Date: Friday 6th May, 2016
The number of Scotland-registered companies entering insolvency during 2015-16 increased as compared with the prior 12 months but personal insolvency rates continued their downward trajectory.
According to the Scotland’s Accountant in Bankruptcy (AiB), there were 11 more Scottish businesses entering insolvency in the most recent year but the number of entries into personal bankruptcy and Trust Deeds is now at a 14-year low.
A total of 860 Scottish companies became insolvent or entered receivership in the year most recently assessed, with 229 of those instances recorded in the final quarter of the period.
Notably, the past few months saw a considerable rise in the number of Scottish companies carrying out solvent liquidations or what are otherwise referred to as members’ voluntary liquidations.
According to the figures, the fourth quarter of the year 2015-16 saw 358 Scottish companies enter liquidation while still being solvent operations, which is a figure up from 190 during the same quarter of the year before.
Meanwhile, the number of personal insolvencies recorded in final quarter of the financial year across Scotland fell by some 13.3 per cent as compared with the same period in 2014-15.
From the perspective of personal debt problems, Scotland and the AiB have been able to consistently report significant progress in bringing down the number of bankruptcies recorded nationwide on an annual basis.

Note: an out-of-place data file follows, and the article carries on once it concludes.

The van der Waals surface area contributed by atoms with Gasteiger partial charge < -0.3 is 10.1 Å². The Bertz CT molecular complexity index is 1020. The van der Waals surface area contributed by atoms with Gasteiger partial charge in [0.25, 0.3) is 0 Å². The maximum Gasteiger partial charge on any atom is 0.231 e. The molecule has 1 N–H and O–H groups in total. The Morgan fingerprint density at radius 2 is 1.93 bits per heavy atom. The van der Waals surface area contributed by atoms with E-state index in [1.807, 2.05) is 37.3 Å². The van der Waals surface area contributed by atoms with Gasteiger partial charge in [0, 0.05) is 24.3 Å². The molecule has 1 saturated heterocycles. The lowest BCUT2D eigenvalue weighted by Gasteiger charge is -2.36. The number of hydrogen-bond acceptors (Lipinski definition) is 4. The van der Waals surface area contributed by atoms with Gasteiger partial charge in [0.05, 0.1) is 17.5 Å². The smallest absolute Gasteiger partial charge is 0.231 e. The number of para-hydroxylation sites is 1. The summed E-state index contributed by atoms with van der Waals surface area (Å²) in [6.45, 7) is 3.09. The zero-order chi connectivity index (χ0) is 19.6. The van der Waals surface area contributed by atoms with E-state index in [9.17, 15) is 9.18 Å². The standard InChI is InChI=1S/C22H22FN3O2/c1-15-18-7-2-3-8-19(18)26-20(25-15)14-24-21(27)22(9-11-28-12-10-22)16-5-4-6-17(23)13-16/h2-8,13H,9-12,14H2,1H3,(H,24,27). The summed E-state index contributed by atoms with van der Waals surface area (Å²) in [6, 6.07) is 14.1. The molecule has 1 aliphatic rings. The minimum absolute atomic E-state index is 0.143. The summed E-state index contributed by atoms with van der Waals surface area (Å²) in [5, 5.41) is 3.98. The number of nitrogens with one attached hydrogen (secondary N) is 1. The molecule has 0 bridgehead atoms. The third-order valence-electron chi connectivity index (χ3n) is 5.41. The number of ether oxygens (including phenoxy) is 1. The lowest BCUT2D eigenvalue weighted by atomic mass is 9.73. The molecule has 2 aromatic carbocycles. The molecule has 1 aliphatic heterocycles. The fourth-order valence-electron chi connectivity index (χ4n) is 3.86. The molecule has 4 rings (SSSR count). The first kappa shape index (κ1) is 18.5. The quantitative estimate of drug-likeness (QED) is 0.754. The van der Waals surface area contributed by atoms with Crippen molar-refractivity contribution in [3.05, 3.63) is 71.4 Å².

There were more bankruptcies recorded in the final quarter of 2015-16 as compared with the third quarter but the figure for Q4 represents a fall of 42.7 per cent as compared with the same period of the year before.
Overall, last year saw a 44.9 per cent fall in the number of Scots entering bankruptcy, while the number of people entering protected Trust Deeds increased by 6 per cent over the 12-month period.
Protected Trust Deeds are a form of personal debt solution that are less serious than a full declaration of bankruptcy and which are a widely-used method of becoming debt free in Scotland.
The AiB has also reported an increase in the use of Debt Arrangement Schemes, which are not counted as a form of bankruptcy or insolvency but which establish the terms of repayment deals between indebted Scots and their creditors.
A total of close to £38 million is understood to have been paid back to creditors over the course of 2015-16 by individual Scots who have entered Debt Arrangement Schemes.